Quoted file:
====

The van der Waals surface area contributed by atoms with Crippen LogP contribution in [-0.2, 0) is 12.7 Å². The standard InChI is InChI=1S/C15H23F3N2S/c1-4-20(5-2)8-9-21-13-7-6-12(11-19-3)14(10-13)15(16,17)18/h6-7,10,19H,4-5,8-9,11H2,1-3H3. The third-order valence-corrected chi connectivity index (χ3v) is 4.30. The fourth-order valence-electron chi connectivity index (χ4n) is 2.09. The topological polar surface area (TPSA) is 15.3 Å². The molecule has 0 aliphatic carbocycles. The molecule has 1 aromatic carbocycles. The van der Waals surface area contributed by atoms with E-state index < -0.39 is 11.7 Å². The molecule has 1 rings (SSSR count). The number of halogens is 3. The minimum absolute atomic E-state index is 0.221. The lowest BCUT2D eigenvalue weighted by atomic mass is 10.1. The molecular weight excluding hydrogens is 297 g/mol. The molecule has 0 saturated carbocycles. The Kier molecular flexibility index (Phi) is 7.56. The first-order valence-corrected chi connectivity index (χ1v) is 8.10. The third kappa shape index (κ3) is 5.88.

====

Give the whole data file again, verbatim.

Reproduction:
The van der Waals surface area contributed by atoms with Crippen LogP contribution in [-0.2, 0) is 12.7 Å². The standard InChI is InChI=1S/C15H23F3N2S/c1-4-20(5-2)8-9-21-13-7-6-12(11-19-3)14(10-13)15(16,17)18/h6-7,10,19H,4-5,8-9,11H2,1-3H3. The third-order valence-corrected chi connectivity index (χ3v) is 4.30. The fourth-order valence-electron chi connectivity index (χ4n) is 2.09. The topological polar surface area (TPSA) is 15.3 Å². The molecule has 0 aliphatic carbocycles. The molecule has 1 aromatic carbocycles. The van der Waals surface area contributed by atoms with E-state index < -0.39 is 11.7 Å². The molecule has 1 rings (SSSR count). The number of halogens is 3. The minimum absolute atomic E-state index is 0.221. The lowest BCUT2D eigenvalue weighted by atomic mass is 10.1. The molecular weight excluding hydrogens is 297 g/mol. The molecule has 0 saturated carbocycles. The Kier molecular flexibility index (Phi) is 7.56. The first-order valence-corrected chi connectivity index (χ1v) is 8.10. The third kappa shape index (κ3) is 5.88.